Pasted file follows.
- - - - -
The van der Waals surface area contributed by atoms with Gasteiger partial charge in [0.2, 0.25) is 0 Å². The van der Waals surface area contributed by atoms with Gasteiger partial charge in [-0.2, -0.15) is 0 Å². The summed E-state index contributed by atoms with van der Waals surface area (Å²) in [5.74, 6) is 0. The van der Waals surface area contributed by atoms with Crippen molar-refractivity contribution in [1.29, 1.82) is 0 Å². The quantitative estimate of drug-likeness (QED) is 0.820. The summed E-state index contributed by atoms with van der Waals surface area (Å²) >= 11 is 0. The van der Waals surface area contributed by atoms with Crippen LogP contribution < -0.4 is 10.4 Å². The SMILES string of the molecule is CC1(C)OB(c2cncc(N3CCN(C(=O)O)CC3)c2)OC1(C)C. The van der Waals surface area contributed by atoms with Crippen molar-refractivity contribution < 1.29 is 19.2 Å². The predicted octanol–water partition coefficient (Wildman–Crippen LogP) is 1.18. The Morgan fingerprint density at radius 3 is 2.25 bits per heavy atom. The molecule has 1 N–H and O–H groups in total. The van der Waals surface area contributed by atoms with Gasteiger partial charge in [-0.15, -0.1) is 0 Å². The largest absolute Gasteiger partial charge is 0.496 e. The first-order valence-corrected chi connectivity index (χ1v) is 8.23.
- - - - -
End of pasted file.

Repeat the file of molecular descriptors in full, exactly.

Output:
The van der Waals surface area contributed by atoms with Gasteiger partial charge in [0.2, 0.25) is 0 Å². The van der Waals surface area contributed by atoms with Gasteiger partial charge in [-0.2, -0.15) is 0 Å². The summed E-state index contributed by atoms with van der Waals surface area (Å²) in [5.74, 6) is 0. The van der Waals surface area contributed by atoms with Crippen molar-refractivity contribution in [1.29, 1.82) is 0 Å². The quantitative estimate of drug-likeness (QED) is 0.820. The summed E-state index contributed by atoms with van der Waals surface area (Å²) >= 11 is 0. The van der Waals surface area contributed by atoms with Crippen LogP contribution < -0.4 is 10.4 Å². The SMILES string of the molecule is CC1(C)OB(c2cncc(N3CCN(C(=O)O)CC3)c2)OC1(C)C. The van der Waals surface area contributed by atoms with Crippen molar-refractivity contribution < 1.29 is 19.2 Å². The predicted octanol–water partition coefficient (Wildman–Crippen LogP) is 1.18. The Morgan fingerprint density at radius 3 is 2.25 bits per heavy atom. The molecule has 1 N–H and O–H groups in total. The van der Waals surface area contributed by atoms with Gasteiger partial charge in [-0.15, -0.1) is 0 Å². The largest absolute Gasteiger partial charge is 0.496 e. The first-order valence-corrected chi connectivity index (χ1v) is 8.23.